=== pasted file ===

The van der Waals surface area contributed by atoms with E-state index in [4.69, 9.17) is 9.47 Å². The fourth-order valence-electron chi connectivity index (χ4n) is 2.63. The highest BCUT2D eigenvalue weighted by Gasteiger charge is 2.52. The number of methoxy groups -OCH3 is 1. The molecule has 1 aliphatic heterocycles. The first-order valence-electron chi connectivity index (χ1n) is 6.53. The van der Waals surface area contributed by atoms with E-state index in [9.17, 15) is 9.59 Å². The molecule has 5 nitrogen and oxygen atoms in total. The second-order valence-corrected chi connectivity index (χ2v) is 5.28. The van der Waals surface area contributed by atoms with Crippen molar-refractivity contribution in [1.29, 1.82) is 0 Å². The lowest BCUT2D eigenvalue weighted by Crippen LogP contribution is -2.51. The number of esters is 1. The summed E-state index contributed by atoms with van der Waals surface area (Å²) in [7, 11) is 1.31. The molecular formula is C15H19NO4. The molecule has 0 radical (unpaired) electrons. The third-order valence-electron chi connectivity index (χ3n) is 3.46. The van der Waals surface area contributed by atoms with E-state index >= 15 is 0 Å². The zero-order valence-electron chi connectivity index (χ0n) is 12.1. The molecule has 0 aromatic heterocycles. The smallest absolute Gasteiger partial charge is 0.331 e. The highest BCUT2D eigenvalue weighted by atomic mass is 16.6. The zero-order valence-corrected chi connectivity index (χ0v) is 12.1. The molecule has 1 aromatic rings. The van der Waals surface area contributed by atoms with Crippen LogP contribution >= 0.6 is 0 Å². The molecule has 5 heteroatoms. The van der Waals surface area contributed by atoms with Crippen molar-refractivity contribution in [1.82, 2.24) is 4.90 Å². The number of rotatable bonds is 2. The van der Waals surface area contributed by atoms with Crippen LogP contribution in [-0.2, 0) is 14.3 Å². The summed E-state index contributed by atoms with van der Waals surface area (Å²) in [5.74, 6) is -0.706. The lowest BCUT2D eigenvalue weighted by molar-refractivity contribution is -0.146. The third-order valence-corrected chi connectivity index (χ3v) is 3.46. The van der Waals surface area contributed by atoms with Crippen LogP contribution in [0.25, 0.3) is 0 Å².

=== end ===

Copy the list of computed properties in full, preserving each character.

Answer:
The van der Waals surface area contributed by atoms with E-state index in [4.69, 9.17) is 9.47 Å². The fourth-order valence-electron chi connectivity index (χ4n) is 2.63. The highest BCUT2D eigenvalue weighted by Gasteiger charge is 2.52. The number of methoxy groups -OCH3 is 1. The molecule has 1 aliphatic heterocycles. The first-order valence-electron chi connectivity index (χ1n) is 6.53. The van der Waals surface area contributed by atoms with E-state index in [9.17, 15) is 9.59 Å². The molecule has 5 nitrogen and oxygen atoms in total. The second-order valence-corrected chi connectivity index (χ2v) is 5.28. The van der Waals surface area contributed by atoms with Crippen molar-refractivity contribution in [1.29, 1.82) is 0 Å². The lowest BCUT2D eigenvalue weighted by Crippen LogP contribution is -2.51. The number of esters is 1. The summed E-state index contributed by atoms with van der Waals surface area (Å²) in [7, 11) is 1.31. The molecular formula is C15H19NO4. The molecule has 0 radical (unpaired) electrons. The third-order valence-electron chi connectivity index (χ3n) is 3.46. The van der Waals surface area contributed by atoms with E-state index >= 15 is 0 Å². The zero-order valence-electron chi connectivity index (χ0n) is 12.1. The molecule has 0 aromatic heterocycles. The smallest absolute Gasteiger partial charge is 0.331 e. The highest BCUT2D eigenvalue weighted by atomic mass is 16.6. The zero-order valence-corrected chi connectivity index (χ0v) is 12.1. The molecule has 1 aromatic rings. The van der Waals surface area contributed by atoms with Crippen LogP contribution >= 0.6 is 0 Å². The molecule has 5 heteroatoms. The van der Waals surface area contributed by atoms with Crippen molar-refractivity contribution in [1.82, 2.24) is 4.90 Å². The number of rotatable bonds is 2. The van der Waals surface area contributed by atoms with Crippen LogP contribution in [-0.2, 0) is 14.3 Å². The summed E-state index contributed by atoms with van der Waals surface area (Å²) in [5.74, 6) is -0.706. The lowest BCUT2D eigenvalue weighted by molar-refractivity contribution is -0.146. The third-order valence-corrected chi connectivity index (χ3v) is 3.46. The van der Waals surface area contributed by atoms with Crippen LogP contribution in [0.25, 0.3) is 0 Å².